microbenchmark(tidy_boats %>% group_by(color) %>% summarise(total=sum(count)))

microbenchmark(tidy_boats[color == 'green'])
microbenchmark(tidy_boats %>% filter(color == green))

microbenchmark(tidy_boats %>% select(date,color,count))

The data.table syntax differs strongly from the dplyr syntax, and if you’re unfamiliar with it, it can be difficult to understand at first glance. However, as you can see from the benchmarks, data.table is twice as fast as its standard tidyverse ecosystem counterparts. In the long run, coding in R in the data.table way is rewarding. If you’re having a hard time working with the syntax, there is a very handy cheat sheet by DataCamp that should get you through your first weeks.

Wrapping up

If you want to be a fast data scientist, you should make the tidy data standards your own. If you want to be the fastest data scientist, use the data.table library. It’s like driving a Tesla in Norway.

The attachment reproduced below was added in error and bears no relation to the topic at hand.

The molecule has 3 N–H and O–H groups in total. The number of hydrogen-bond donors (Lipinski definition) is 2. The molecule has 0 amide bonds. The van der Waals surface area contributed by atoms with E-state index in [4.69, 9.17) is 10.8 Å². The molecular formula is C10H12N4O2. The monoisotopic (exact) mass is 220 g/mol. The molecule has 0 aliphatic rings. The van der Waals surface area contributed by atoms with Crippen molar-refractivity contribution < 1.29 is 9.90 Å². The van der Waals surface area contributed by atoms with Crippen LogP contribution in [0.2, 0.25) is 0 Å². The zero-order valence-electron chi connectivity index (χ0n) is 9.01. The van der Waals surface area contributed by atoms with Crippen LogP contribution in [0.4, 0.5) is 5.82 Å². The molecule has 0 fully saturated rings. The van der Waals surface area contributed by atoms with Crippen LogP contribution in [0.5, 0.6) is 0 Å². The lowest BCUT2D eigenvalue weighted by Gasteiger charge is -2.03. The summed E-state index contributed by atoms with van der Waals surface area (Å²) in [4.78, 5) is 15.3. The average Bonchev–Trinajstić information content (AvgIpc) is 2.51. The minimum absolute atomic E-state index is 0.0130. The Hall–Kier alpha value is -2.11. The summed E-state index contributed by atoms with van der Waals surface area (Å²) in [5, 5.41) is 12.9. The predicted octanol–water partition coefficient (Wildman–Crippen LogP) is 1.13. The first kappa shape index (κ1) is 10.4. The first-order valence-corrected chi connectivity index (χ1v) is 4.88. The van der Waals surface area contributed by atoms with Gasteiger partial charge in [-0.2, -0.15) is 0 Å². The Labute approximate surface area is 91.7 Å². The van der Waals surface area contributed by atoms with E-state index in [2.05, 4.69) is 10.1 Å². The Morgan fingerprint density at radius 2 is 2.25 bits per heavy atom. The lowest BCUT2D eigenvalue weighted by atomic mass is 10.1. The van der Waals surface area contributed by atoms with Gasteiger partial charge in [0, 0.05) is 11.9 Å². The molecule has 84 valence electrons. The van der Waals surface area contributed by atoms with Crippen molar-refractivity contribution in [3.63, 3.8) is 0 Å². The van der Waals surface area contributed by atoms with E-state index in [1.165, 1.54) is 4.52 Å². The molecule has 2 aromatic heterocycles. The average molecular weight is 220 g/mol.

You can find the images and code used in this example here.

Roel Peters works as online business consultant and has degrees in economics, international relations and data science. He started coding as a kid and has experience in half a dozen of coding languages. His core specialization is knowledge discovery and insights generation. Roel is a wide-eyed techno-optimist and avid supporter of a universal basic income.